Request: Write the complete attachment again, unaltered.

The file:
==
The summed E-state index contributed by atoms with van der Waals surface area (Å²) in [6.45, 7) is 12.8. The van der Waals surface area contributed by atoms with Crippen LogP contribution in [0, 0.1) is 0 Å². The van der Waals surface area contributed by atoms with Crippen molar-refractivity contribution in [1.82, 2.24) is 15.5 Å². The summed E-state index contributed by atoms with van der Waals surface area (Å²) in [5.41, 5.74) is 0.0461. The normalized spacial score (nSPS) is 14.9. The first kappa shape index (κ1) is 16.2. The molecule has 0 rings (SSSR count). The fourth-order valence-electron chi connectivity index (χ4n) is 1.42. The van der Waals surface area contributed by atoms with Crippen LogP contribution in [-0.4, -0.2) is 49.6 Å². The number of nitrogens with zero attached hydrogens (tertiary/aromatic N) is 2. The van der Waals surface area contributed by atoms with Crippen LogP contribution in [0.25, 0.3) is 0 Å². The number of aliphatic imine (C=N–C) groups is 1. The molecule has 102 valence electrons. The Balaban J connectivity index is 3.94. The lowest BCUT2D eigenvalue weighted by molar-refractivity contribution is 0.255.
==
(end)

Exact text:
The summed E-state index contributed by atoms with van der Waals surface area (Å²) in [6.45, 7) is 12.8. The van der Waals surface area contributed by atoms with Crippen LogP contribution in [0, 0.1) is 0 Å². The van der Waals surface area contributed by atoms with Crippen molar-refractivity contribution in [1.82, 2.24) is 15.5 Å². The summed E-state index contributed by atoms with van der Waals surface area (Å²) in [5.41, 5.74) is 0.0461. The normalized spacial score (nSPS) is 14.9. The first kappa shape index (κ1) is 16.2. The molecule has 0 rings (SSSR count). The fourth-order valence-electron chi connectivity index (χ4n) is 1.42. The van der Waals surface area contributed by atoms with Crippen LogP contribution in [-0.4, -0.2) is 49.6 Å². The number of nitrogens with zero attached hydrogens (tertiary/aromatic N) is 2. The van der Waals surface area contributed by atoms with Crippen LogP contribution in [0.25, 0.3) is 0 Å². The number of aliphatic imine (C=N–C) groups is 1. The molecule has 102 valence electrons. The Balaban J connectivity index is 3.94. The lowest BCUT2D eigenvalue weighted by molar-refractivity contribution is 0.255.